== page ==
A view of first impression might be that if this ‘floating choice of law’ is what the contracting parties wanted, there needs to be a compelling reason, doctrinal or practical, why they should not be allowed to agree to it and have it applied to their contract. But the meagre authority available in the common law, at least, took (and in the countries in which it prevails, may still take) the opposite view. If it were not permitted for there to be a ‘contract without a law’, it would follow that it was also impossible, as a matter of legal doctrine, for there to be a contract temporarily without a law, or a contract which, for a period of time, would have no governing law. If, therefore, the parties had agreed that governing law would only be capable of ascertainment at some point, upon the occurrence of some event, after the making of the contract in the first place, they had purported to create something which it was beyond their legal power to manufacture. The conclusion, which might have been thought to follow, was that the entire agreement was a nullity: either on the basis that if the provision which was to be its lynchpin was omitted, there was nothing to hold any of the rest of it together, or because the conclusion that there was a contract but one governed by a law which, ex hypothesi, was contrary to their choice, was not legally coherent. But a perception that this would be taking the logic of doctrine rather too far led to its being p. 767generally accepted that the contract would take effect minus the ineffective provision for a floating choice of law. The contract would be governed as a result by the law with which the contract had, or otherwise would have had, its closest and most real connection, that law being assessed by reference to the facts and matters as they stood at the date of the making of the contract.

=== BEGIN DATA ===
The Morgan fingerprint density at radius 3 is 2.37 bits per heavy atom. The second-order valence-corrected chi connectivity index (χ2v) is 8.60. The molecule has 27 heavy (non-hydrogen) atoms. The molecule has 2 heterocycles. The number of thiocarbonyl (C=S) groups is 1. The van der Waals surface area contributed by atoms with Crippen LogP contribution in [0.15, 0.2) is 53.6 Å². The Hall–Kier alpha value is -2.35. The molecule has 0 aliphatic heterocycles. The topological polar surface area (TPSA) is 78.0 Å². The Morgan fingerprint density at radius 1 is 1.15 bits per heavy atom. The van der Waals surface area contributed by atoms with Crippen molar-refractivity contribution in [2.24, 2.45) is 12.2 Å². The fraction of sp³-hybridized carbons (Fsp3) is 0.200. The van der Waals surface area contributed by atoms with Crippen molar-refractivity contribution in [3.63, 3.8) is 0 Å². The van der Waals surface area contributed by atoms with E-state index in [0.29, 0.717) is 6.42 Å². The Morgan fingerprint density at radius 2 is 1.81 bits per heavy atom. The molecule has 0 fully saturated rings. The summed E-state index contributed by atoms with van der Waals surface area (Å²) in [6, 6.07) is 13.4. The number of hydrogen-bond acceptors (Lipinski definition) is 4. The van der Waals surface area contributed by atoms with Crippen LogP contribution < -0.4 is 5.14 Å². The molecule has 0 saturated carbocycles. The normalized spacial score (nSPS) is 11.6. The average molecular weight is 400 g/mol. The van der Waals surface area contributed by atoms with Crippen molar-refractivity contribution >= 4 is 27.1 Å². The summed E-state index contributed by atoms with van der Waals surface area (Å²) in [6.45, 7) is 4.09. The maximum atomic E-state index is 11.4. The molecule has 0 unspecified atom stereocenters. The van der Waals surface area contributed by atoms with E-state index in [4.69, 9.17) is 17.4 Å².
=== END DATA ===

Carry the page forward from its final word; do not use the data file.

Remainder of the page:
By contrast with this approach and conclusion said to be derived from it, it appears to have been rather more easily accepted in civilian systems of states party to the Rome Convention that a post-contractual →choice of law, or variation of earlier choice of law, was permissible. The laws of →Germany and the →Netherlands, as well as of →Switzerland, appear to have been prepared to allow a post-formation choice of law, and to conclude that the law thus and then chosen would apply, with retrospective effect, to govern the contract, including questions concerning its formation. However, Italian law was not so obviously aligned with this approach, and in truth, there was rather little authority of any kind, in any system, to vouch for the correct result.

Among the more curious aspects of the view that a floating choice of law is not to be permitted is its contrast with the private international law of →torts. For it was never said that there was any great difficulty with the fact that the relationship between the parties to a tort might not yield or disclose its governing law until the parties reached the point of litigation. After all, some torts arise from a prior relationship of some duration, just as contracts may. If it was not seen as a problem that a potential tortfeasor would not know until it was too late to do anything about it which law would be applied by a court to determine, with retrospective effect, whether he had complied with the particular requirements of care or safety, or which damaging or loss-causing consequences he might be held responsible for, it is not obvious why matters should stand any differently if the relationship is a contractual one instead. Again, it is sufficient that the law be ascertained when the parties come to litigation; and if that is so for torts, why not for contracts as well?